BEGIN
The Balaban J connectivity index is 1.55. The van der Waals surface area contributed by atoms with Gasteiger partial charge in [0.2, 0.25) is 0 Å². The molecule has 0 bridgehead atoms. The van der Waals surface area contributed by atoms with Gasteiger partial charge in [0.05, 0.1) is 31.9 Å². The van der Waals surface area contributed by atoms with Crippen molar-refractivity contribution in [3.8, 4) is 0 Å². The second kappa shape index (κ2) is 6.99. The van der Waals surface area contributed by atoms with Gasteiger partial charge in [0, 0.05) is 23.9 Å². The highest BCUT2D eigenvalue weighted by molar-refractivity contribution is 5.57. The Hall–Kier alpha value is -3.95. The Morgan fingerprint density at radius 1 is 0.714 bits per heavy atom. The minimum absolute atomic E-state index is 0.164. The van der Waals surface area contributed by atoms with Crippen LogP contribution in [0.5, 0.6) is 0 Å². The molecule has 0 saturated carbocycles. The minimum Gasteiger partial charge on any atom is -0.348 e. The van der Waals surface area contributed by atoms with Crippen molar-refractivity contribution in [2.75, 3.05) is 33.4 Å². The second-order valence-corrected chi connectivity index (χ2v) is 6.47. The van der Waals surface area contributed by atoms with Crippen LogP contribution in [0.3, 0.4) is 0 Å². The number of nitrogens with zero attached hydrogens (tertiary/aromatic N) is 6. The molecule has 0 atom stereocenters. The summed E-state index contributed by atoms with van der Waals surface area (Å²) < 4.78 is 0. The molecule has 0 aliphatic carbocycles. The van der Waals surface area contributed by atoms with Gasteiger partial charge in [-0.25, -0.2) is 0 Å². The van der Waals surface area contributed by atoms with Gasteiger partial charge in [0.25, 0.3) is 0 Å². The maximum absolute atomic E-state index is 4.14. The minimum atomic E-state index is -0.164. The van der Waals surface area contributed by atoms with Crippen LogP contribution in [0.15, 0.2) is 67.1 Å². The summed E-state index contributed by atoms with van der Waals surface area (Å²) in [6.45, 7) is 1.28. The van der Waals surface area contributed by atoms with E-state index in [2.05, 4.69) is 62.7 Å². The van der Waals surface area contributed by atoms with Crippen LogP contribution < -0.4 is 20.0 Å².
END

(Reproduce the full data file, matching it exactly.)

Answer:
The Balaban J connectivity index is 1.55. The van der Waals surface area contributed by atoms with Gasteiger partial charge in [0.2, 0.25) is 0 Å². The molecule has 0 bridgehead atoms. The van der Waals surface area contributed by atoms with Gasteiger partial charge in [0.05, 0.1) is 31.9 Å². The van der Waals surface area contributed by atoms with Crippen molar-refractivity contribution in [3.8, 4) is 0 Å². The second kappa shape index (κ2) is 6.99. The van der Waals surface area contributed by atoms with Gasteiger partial charge in [0, 0.05) is 23.9 Å². The highest BCUT2D eigenvalue weighted by molar-refractivity contribution is 5.57. The Hall–Kier alpha value is -3.95. The Morgan fingerprint density at radius 1 is 0.714 bits per heavy atom. The minimum absolute atomic E-state index is 0.164. The van der Waals surface area contributed by atoms with Crippen LogP contribution in [0.5, 0.6) is 0 Å². The molecule has 0 saturated carbocycles. The minimum Gasteiger partial charge on any atom is -0.348 e. The van der Waals surface area contributed by atoms with Crippen molar-refractivity contribution in [2.75, 3.05) is 33.4 Å². The second-order valence-corrected chi connectivity index (χ2v) is 6.47. The van der Waals surface area contributed by atoms with Crippen LogP contribution in [0.3, 0.4) is 0 Å². The number of nitrogens with zero attached hydrogens (tertiary/aromatic N) is 6. The molecule has 0 atom stereocenters. The summed E-state index contributed by atoms with van der Waals surface area (Å²) < 4.78 is 0. The molecule has 0 aliphatic carbocycles. The van der Waals surface area contributed by atoms with Gasteiger partial charge in [-0.25, -0.2) is 0 Å². The van der Waals surface area contributed by atoms with Gasteiger partial charge in [0.25, 0.3) is 0 Å². The maximum absolute atomic E-state index is 4.14. The minimum atomic E-state index is -0.164. The van der Waals surface area contributed by atoms with Crippen LogP contribution in [0.15, 0.2) is 67.1 Å². The summed E-state index contributed by atoms with van der Waals surface area (Å²) in [6.45, 7) is 1.28. The van der Waals surface area contributed by atoms with E-state index in [2.05, 4.69) is 62.7 Å². The van der Waals surface area contributed by atoms with Crippen LogP contribution < -0.4 is 20.0 Å².